Immigrant advocates, who call anti-illegal immigration groups ''nativists,'' say the anti-immigrant rhetoric can have dangerous results, evidenced by a reported rise in hate crimes against Hispanics. FBI statistics indicate a spike of almost 35 percent from 2003 to 2006.
The Southern Poverty Law Center recently released a report saying the number of ''hate groups'' grew by 48 percent since 2000, an increase it attributes to growing anti-immigrant sentiment.
''I think what's happened in many cases is that some of the real vile . . . propaganda against Latinos and immigrants specifically, really begins in white supremacist hate groups,'' said the Center's Mark Potok. ``But what we're seeing as a phenomenon is that those allegations make their way out of hate groups and then go into the anti-immigration movement.''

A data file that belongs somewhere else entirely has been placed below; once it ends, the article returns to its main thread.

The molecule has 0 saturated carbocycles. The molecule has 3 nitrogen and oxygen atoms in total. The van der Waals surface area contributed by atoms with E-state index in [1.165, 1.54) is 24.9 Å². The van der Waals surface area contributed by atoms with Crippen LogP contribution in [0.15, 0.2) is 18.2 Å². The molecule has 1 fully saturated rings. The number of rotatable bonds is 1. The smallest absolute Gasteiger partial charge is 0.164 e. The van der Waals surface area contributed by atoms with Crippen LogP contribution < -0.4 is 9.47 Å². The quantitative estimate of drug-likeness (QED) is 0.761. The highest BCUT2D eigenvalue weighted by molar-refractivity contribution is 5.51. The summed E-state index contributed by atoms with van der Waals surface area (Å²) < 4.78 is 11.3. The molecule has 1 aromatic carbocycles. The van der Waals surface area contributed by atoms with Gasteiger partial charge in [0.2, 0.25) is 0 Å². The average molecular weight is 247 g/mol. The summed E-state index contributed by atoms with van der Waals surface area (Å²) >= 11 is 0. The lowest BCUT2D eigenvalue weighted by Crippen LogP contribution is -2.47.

The leaders of the nascent Florida groups are generally older men -- several of them veterans -- who often feel the country's soul is threatened by the influx of mostly Hispanic immigrants.
They seethe every time they have to ''press 1 for English'' when they call a government office. They reel off figures about overpopulation and immigrants on welfare. Many believe that Mexican immigrants want to reclaim California and the Southwest.
With an estimated 12 million undocumented immigrants living in the United States, the frustration has been climbing steadily on both sides of the immigration debate.
In the Minuteman group's early days in 2005, members considered regular boat patrols off the Florida coast to search for immigrants attempting to arrive by sea, but now the group's sights are set on Tallahassee.
Landes feels a fresh urgency every time he looks at his nephew, a 5-year-old who was taken from his dying mother's womb when she was seven months pregnant. A truck driver crashed into her car. The man was using a false license and Landes is convinced he was illegal -- though he has no evidence.